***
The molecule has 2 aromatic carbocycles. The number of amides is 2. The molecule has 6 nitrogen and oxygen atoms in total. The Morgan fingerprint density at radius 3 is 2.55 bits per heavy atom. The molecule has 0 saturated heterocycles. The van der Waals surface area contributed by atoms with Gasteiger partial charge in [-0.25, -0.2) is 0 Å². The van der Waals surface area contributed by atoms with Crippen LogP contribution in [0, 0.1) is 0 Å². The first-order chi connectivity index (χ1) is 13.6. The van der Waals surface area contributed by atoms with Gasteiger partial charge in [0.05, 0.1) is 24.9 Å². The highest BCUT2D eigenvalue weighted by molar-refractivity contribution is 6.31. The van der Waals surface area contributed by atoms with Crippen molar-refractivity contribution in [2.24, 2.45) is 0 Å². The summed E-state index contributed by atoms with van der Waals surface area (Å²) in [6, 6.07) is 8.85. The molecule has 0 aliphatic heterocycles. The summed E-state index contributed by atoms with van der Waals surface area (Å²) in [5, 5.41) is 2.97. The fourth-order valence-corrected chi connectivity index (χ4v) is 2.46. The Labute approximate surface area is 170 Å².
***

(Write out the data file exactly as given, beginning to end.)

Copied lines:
The molecule has 2 aromatic carbocycles. The number of amides is 2. The molecule has 6 nitrogen and oxygen atoms in total. The Morgan fingerprint density at radius 3 is 2.55 bits per heavy atom. The molecule has 0 saturated heterocycles. The van der Waals surface area contributed by atoms with Gasteiger partial charge in [-0.25, -0.2) is 0 Å². The van der Waals surface area contributed by atoms with Crippen LogP contribution in [0, 0.1) is 0 Å². The first-order chi connectivity index (χ1) is 13.6. The van der Waals surface area contributed by atoms with Gasteiger partial charge in [0.05, 0.1) is 24.9 Å². The highest BCUT2D eigenvalue weighted by molar-refractivity contribution is 6.31. The van der Waals surface area contributed by atoms with Crippen molar-refractivity contribution in [2.24, 2.45) is 0 Å². The summed E-state index contributed by atoms with van der Waals surface area (Å²) in [6, 6.07) is 8.85. The molecule has 0 aliphatic heterocycles. The summed E-state index contributed by atoms with van der Waals surface area (Å²) in [5, 5.41) is 2.97. The fourth-order valence-corrected chi connectivity index (χ4v) is 2.46. The Labute approximate surface area is 170 Å².